Somewhere on the rails between Prague and Frankfurt I heard my seatmate on the Goethe express whisper: "Grenze." The former Iron Curtain.
Certainly not just any border and no longer even a border. Our sleek Eurocity express -- traveling totally in daylight 7 hours out of Prague and 7 hours from Paris -- offered a window seat on much of the turbulent 20th century.
I found myself ticking off history as our wheels chewed the miles . Sudetenland 1938. Prague l968 and the velvet Revolution 1989. Dresden 1945. Weimar between the wars. The Iron Curtain 1945-89. The Rhine north of Mannheim where Patton's army crossed in 1945. The Saarland 1936, Hitler's first conquest. The Maginot Line 1940. Metz and Verdun 1914-18. Chateau-Thierry and Belleau Wood 1918. The Marne river where the Paris taxi army made its stand in 1914.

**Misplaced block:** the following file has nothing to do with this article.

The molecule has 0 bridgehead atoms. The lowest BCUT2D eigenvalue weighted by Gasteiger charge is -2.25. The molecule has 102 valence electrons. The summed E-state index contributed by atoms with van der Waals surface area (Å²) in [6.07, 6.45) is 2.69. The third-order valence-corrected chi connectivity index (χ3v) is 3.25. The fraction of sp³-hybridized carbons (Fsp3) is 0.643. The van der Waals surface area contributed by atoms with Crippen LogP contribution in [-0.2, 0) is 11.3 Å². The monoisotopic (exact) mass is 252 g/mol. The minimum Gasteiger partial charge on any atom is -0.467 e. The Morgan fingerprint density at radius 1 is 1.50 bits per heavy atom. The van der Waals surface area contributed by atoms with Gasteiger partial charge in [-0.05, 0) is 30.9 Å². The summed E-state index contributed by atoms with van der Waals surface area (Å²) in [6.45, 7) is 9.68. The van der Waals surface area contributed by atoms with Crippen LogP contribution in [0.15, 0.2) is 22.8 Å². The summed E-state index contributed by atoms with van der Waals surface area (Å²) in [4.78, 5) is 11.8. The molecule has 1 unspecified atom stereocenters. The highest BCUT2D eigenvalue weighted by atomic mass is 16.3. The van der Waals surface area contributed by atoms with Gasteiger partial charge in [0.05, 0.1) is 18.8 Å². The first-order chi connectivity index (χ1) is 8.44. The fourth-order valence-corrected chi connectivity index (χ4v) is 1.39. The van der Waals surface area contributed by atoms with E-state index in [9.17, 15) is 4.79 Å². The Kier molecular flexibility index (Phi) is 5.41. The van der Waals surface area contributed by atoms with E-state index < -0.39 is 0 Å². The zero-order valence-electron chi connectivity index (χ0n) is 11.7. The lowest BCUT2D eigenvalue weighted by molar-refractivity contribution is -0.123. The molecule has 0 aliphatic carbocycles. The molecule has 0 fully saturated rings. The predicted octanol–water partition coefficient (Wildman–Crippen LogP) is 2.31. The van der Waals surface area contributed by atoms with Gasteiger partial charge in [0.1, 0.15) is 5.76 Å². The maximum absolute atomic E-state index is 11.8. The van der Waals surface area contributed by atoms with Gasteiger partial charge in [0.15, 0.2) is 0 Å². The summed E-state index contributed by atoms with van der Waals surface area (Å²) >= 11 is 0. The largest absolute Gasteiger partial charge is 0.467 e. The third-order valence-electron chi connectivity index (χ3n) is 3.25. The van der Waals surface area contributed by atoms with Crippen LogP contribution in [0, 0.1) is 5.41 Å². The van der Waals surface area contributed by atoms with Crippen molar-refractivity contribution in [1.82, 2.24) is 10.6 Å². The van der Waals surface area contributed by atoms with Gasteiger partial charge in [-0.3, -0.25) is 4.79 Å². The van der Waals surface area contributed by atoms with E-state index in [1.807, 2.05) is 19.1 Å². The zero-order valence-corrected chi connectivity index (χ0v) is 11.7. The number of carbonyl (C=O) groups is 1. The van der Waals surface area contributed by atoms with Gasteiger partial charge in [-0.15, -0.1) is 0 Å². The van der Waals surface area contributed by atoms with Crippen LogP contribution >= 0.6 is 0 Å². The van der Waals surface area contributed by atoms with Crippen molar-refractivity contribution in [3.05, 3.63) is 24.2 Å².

Near Weimar a French salesman offered a glass of Alsatian riesling reserve as a toast to Napoleon's victory at Jena. But that was another century. Soon, we were passing through Germany's vineyards in a dining car that celebrated riesling month with a menu including lake pike on a bed of mild sauerkraut. We had sliced through the Iron Curtain with more ease than I cut into my pike.
A true contrast arrived with Frankfurt's muscular, reflective-aluminum skyline. Then it was a joy to reach the French railbed, the most cushioned of Europe. The entire sweep of World War I from Metz to the Marne passed before we reached Gare de l'Est in Paris a minute early -- regardless of the century it took us to get there.